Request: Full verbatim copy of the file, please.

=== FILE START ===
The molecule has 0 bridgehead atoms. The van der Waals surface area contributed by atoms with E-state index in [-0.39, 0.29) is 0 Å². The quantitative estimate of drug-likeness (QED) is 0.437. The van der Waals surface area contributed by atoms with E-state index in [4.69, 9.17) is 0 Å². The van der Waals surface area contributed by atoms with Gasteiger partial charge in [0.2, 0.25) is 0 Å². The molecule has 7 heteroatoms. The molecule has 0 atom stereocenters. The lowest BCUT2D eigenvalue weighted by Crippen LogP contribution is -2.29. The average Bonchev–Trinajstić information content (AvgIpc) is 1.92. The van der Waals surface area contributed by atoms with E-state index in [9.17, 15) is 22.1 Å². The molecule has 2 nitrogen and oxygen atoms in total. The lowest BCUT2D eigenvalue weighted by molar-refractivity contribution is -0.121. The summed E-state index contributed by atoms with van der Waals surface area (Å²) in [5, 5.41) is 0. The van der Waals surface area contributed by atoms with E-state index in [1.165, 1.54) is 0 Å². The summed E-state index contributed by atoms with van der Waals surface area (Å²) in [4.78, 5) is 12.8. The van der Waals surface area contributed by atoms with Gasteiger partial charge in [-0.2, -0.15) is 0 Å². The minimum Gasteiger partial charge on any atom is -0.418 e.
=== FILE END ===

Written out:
The molecule has 0 bridgehead atoms. The van der Waals surface area contributed by atoms with E-state index in [-0.39, 0.29) is 0 Å². The quantitative estimate of drug-likeness (QED) is 0.437. The van der Waals surface area contributed by atoms with E-state index in [4.69, 9.17) is 0 Å². The van der Waals surface area contributed by atoms with Gasteiger partial charge in [0.2, 0.25) is 0 Å². The molecule has 7 heteroatoms. The molecule has 0 atom stereocenters. The lowest BCUT2D eigenvalue weighted by Crippen LogP contribution is -2.29. The average Bonchev–Trinajstić information content (AvgIpc) is 1.92. The van der Waals surface area contributed by atoms with E-state index in [9.17, 15) is 22.1 Å². The molecule has 2 nitrogen and oxygen atoms in total. The lowest BCUT2D eigenvalue weighted by molar-refractivity contribution is -0.121. The summed E-state index contributed by atoms with van der Waals surface area (Å²) in [5, 5.41) is 0. The van der Waals surface area contributed by atoms with E-state index in [1.165, 1.54) is 0 Å². The summed E-state index contributed by atoms with van der Waals surface area (Å²) in [4.78, 5) is 12.8. The van der Waals surface area contributed by atoms with Gasteiger partial charge in [-0.2, -0.15) is 0 Å². The minimum Gasteiger partial charge on any atom is -0.418 e.